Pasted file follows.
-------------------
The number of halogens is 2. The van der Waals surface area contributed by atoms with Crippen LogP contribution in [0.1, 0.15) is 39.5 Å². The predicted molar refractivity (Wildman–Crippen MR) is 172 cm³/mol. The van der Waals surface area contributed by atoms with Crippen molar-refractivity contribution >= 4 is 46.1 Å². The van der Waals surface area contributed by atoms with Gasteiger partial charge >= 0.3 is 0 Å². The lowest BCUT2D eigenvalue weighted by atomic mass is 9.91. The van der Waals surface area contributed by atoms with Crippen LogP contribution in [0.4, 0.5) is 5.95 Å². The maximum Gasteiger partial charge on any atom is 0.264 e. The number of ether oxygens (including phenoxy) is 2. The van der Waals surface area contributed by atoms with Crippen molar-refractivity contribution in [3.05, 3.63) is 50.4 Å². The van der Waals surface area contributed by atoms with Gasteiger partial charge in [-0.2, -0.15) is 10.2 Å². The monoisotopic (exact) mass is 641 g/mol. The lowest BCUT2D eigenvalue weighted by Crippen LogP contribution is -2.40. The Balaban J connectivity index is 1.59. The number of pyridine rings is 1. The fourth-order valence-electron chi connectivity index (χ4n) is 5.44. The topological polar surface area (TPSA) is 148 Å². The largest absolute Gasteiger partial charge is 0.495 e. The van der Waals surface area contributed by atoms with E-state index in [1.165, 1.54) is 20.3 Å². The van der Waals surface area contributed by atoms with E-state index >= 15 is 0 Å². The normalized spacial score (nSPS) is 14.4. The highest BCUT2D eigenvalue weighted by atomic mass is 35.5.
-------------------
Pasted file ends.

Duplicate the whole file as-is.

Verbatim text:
The number of halogens is 2. The van der Waals surface area contributed by atoms with Crippen LogP contribution in [0.1, 0.15) is 39.5 Å². The predicted molar refractivity (Wildman–Crippen MR) is 172 cm³/mol. The van der Waals surface area contributed by atoms with Crippen molar-refractivity contribution >= 4 is 46.1 Å². The van der Waals surface area contributed by atoms with Gasteiger partial charge >= 0.3 is 0 Å². The lowest BCUT2D eigenvalue weighted by atomic mass is 9.91. The van der Waals surface area contributed by atoms with Crippen LogP contribution in [0.4, 0.5) is 5.95 Å². The maximum Gasteiger partial charge on any atom is 0.264 e. The number of ether oxygens (including phenoxy) is 2. The van der Waals surface area contributed by atoms with Crippen molar-refractivity contribution in [3.05, 3.63) is 50.4 Å². The van der Waals surface area contributed by atoms with Gasteiger partial charge in [-0.2, -0.15) is 10.2 Å². The monoisotopic (exact) mass is 641 g/mol. The lowest BCUT2D eigenvalue weighted by Crippen LogP contribution is -2.40. The Balaban J connectivity index is 1.59. The number of pyridine rings is 1. The fourth-order valence-electron chi connectivity index (χ4n) is 5.44. The topological polar surface area (TPSA) is 148 Å². The largest absolute Gasteiger partial charge is 0.495 e. The van der Waals surface area contributed by atoms with E-state index in [1.165, 1.54) is 20.3 Å². The van der Waals surface area contributed by atoms with E-state index >= 15 is 0 Å². The normalized spacial score (nSPS) is 14.4. The highest BCUT2D eigenvalue weighted by atomic mass is 35.5.